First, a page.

There’s a pleasant, old-fashioned feel to Alpha.
"The Sicilian" is a dark, gloomy, brooding and completely confusing melodrama about men who think they are gods when they are only godfathers. It takes place in Sicily in the years after World War II, when Salvatore Giuliano, a headstrong young man, starts a movement of rebels who fight for land reform and an end to the rule of the Mafia. He fails, of course (or else "The Godfather, Part II" could not have been filmed). But there is a time when his loyal band, up in the mountains, has the dons worried. Also the church and the state, in a Sicily where a politician, a don and a cardinal routinely sit down to hash things out.
This is the kind of movie where certain scenes are absolutely obligatory. For example, the early scene where the young hero (Christopher Lambert) races into the courtyard of the count, with the police in hot pursuit. He mounts a horse Hopalong Cassidy-style (vaulting over its haunches and into the saddle), and as the horse rears and whinnies, his eyes catch the eyes of the beautiful young woman on a balcony, and they exchange meaningful closeups before he gallops off in a hail of gunfire. I enjoyed a hearty laugh over that scene, let me tell you.
Not many other scenes were as enjoyable, partially because of Christopher Lambert's lack of charisma in the title role. He looks like a young Jean-Paul Belmondo, but he doesn't have the spark, the personality, or the wit. It's impossible to imagine him as a cult hero, a leader of the masses; he always seems to be brooding about some private resentment.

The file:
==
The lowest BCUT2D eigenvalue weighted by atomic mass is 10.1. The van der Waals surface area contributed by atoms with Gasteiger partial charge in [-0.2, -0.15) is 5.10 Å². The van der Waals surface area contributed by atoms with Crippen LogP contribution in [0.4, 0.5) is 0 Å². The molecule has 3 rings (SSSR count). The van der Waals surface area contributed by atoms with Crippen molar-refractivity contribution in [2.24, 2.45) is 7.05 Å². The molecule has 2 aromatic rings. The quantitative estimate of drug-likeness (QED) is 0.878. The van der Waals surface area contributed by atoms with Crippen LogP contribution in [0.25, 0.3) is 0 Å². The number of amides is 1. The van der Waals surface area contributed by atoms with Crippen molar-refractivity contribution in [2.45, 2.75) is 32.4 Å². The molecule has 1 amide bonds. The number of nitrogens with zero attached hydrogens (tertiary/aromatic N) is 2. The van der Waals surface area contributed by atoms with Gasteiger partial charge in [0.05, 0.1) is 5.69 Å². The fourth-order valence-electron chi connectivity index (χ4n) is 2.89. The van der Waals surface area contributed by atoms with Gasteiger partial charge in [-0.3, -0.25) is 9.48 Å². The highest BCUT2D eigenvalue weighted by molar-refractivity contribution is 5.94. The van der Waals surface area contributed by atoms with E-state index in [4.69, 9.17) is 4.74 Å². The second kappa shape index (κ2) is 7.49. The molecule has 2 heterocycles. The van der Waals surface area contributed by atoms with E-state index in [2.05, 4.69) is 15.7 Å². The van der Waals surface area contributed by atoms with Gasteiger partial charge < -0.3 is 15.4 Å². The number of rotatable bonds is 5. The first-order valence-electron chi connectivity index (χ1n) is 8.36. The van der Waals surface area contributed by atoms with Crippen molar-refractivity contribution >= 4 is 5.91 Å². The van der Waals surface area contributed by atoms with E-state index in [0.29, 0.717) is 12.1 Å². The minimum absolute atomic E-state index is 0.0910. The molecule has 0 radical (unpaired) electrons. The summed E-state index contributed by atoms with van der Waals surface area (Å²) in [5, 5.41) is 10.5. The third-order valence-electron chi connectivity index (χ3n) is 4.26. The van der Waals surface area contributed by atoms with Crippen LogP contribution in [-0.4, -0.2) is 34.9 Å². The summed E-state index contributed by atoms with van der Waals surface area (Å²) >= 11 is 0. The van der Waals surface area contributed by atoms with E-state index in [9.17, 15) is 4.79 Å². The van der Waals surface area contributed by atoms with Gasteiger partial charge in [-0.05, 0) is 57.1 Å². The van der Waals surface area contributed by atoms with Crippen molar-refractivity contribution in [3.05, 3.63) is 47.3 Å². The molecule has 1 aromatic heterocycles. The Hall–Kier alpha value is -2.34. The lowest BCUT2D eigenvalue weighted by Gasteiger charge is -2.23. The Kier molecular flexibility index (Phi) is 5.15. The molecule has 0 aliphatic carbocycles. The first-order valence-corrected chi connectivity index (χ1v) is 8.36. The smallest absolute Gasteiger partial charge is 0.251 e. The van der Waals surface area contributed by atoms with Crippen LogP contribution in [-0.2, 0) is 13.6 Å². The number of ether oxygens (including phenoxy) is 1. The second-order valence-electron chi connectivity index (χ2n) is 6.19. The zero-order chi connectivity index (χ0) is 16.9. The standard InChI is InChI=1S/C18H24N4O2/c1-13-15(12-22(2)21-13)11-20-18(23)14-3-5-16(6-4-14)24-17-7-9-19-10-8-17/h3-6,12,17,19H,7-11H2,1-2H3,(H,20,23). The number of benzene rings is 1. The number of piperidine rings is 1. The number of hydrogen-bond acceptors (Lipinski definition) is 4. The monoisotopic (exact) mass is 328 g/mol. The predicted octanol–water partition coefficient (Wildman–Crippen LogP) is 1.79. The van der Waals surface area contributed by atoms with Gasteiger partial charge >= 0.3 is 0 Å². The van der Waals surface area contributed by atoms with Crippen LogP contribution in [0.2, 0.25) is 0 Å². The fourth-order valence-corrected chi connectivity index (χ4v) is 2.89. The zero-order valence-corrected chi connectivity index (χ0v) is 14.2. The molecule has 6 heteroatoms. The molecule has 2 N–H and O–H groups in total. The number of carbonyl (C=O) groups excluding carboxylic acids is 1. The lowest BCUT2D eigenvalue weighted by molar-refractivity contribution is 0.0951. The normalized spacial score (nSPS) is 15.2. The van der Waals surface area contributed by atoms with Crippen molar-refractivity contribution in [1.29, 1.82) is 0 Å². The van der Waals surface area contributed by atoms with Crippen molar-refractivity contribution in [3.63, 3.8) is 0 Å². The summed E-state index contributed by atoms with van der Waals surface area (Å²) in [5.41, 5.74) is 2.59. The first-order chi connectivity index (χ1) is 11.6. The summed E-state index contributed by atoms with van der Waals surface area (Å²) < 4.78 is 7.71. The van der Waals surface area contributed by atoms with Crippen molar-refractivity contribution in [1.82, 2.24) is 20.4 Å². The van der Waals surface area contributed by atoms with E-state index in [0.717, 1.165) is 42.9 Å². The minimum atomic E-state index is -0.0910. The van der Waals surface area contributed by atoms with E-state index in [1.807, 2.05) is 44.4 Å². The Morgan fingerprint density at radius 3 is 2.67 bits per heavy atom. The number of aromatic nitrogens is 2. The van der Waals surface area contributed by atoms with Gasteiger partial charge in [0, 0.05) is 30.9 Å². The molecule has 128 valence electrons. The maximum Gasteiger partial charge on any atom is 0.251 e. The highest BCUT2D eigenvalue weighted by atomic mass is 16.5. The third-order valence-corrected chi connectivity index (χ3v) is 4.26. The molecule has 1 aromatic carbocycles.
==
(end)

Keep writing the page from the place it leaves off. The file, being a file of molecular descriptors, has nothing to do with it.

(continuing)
He inspires, however, the love of Don Croce (Joss Ackland), one of the great Mafia dons of Sicily, who variously refers to Giuliano as his son and the son he never had. Don Croce single-handedly spares Giuliano from the wrath of the establishment because he believes the young man's mass movement can be turned to everyone's benefit. Alas, treachery and rabid anti-communism shoot down the don's dream, and a great many people are assassinated, after which a piece of paper is pinned to their lapel, bearing a message such as: Thus die the enemies of Giuliano.
The movie was directed by Michael Cimino, who continues his record of making an incomprehensible mess out of every other film he directs. "The Deer Hunter" and "The Year of the Dragon" were strongly plotted and moved along with power and efficiency. "Heaven's Gate" and "The Sicilian" are murky, half-visible meditations on backlighting, in which Cimino seems to be trying to conceal the identities of his characters.
One of this film's big problems is that you can hardly see it. The foregrounds are dark and indistinct. The backgrounds are overlit and washed-out. Everyone is always in deep shadow. Maybe Cimino wants to dramatize how sunny Sicily is, but the result is that frequently we cannot be quite sure which characters are on the screen. The problem is compounded by the promiscuous use of dubbed voices over backlit long shots, so that we also wonder who is talking. At least once, I believe I saw a character speaking with his mouth closed.
All of this portentiousness is at the mercy of a plot that takes the Mafia, and Sicily, and gangsters so seriously that you would think they were starring in something by Dante. Francis Coppola's "The Godfather" movies are among the glories of the cinema, but they have inspired no end of silliness, in which evil is confused with good and shabby little men are invested with great moral weight. "The Sicilian" takes itself so very seriously that eventually I was simply depressed by the inability of the characters to get any fun out of life. If only the spirit of that early shot had been maintained. At least Hoppy knew how to enjoy himself.
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